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You are here: Home arrow Articles arrow Cooking, preserving and home brewing arrow First Steps In Cheese Making

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First Steps in Cheese Making

Written by james_so & crystaltips.

Ingredients:

4 pints milk
1/2 small pot live yoghurt
Rennet (or veg rennet)
Salt

Equipment:

2 large pans
Muslin or cheesecloth
Funnel
Wooden spoons

Equipment for a simple press:

Pop bottle (with top and bottom cut off) or drain pipe
Jar or jar lid which fits snugly into pop bottle/drain pipe
Strong elastic/tyre inner tube/weights

Instructions for cheese:

Heat milk to around 36 C in pan and remove from heat.

Add the yoghurt straightaway and stir it in well.

Cover the pan and leave for between 30 mins and 1 hour, then add rennet (as directed on packet/bottle). Cover again and leave for about 24 hours.

The milk will have now separated into curds (the solid bit) and whey (the liquid bit). Using a sharp knife cut the curds into cubes about 1in square then carefully reheat to 30 36 C stiring in about 1 tsp of salt. Then using the cloth and funnel, strain off the whey (saving it for gjetost if you want). Allow to drain for a few hours.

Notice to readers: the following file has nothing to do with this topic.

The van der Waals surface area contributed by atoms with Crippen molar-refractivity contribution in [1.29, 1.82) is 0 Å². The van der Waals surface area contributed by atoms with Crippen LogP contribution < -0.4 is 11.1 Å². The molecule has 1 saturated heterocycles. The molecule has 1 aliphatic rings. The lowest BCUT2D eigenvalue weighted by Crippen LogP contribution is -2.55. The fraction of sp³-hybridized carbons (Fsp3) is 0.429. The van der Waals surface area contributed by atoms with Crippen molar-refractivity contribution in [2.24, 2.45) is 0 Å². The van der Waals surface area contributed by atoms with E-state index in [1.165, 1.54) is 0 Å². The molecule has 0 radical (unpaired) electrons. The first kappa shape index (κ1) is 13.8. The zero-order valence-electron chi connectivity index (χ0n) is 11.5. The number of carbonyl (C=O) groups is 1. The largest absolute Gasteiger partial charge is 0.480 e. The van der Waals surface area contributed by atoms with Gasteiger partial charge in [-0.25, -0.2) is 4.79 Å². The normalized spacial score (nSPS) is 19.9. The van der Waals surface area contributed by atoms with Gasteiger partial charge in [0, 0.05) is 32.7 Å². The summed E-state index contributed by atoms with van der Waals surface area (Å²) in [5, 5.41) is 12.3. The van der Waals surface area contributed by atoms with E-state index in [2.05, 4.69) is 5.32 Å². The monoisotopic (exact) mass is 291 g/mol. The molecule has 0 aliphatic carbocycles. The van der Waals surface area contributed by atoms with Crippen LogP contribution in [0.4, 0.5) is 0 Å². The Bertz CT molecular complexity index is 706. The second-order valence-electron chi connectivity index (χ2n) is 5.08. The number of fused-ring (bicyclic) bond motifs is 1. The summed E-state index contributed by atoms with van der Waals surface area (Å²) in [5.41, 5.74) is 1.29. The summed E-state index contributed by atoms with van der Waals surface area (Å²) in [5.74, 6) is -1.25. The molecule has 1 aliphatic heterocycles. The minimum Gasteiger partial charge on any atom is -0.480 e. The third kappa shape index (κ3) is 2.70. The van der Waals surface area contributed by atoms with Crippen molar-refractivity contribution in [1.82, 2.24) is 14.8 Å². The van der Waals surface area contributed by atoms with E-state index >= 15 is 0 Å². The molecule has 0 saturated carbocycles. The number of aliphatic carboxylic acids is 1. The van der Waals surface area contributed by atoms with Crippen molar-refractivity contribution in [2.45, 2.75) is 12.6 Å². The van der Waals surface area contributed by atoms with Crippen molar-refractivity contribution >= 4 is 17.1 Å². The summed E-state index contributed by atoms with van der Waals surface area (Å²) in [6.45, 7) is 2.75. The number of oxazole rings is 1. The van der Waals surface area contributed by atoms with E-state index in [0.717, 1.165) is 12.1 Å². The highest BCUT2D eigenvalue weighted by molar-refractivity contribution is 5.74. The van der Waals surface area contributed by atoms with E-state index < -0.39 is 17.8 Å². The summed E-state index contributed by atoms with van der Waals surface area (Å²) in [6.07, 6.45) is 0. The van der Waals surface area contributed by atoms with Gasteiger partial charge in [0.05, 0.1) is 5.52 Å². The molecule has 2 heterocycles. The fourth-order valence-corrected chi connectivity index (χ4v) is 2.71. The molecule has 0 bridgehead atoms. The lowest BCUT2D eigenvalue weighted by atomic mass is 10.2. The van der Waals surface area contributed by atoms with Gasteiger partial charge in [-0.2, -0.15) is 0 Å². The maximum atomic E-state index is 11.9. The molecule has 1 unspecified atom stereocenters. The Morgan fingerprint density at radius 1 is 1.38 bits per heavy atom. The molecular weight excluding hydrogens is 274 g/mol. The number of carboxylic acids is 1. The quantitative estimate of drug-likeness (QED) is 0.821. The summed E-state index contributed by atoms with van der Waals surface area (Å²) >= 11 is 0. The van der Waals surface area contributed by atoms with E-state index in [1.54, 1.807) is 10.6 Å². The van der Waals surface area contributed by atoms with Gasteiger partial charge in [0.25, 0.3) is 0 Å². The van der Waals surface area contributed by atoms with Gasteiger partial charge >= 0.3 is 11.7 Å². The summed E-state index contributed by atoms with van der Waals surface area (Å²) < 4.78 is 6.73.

Return solids to the cloth in the funnel, cover and leave to drain for a while.

At this point either:

1- Hang over a bowl in the fridge to drain for around 24 hours, which will leave you with a nice cream cheese.

2- Cut top and bottom off pop bottle and place snug fitting jar lid in bottom, stand in pan. Place the cheese, still in the cloth into the cut pop bottle and place another jar/lid on top with weights or rubber/tube stretched over to maintain pressure.

Leave in press for around 24 hours.

Remove from press and unwrap. This will produce a semi-hard, crumbly cheese reminiscent of Wensleydale.

Serving suggestion...

Instructions for Gjetost:

Put the whey in a thick-bottomed pan and simmer, stirring often.

After several hours it will have reduced to a thick brown liquid.

Stir almost constantly until quite thick and fudgey looking, then pour into a cold buttered bowl and whisk while cooling (to prevent it becoming grainy).

It will eventually set; this is gjetost cheese.

These instructions have been formulated from our first attempts at making cheese. It is something that we had wanted to try for ages but had not bothered because we thought it was too complicated and required odd ingredients that we could not get hold of. However, we were happily surprised after our first try how easy it was and how delicious it tasted!

Inspiration for the instructions was gained from these Downsizer posts:Here, here, here and here.

Further instructions and inspiration can be found at Dr Fankhauser's site.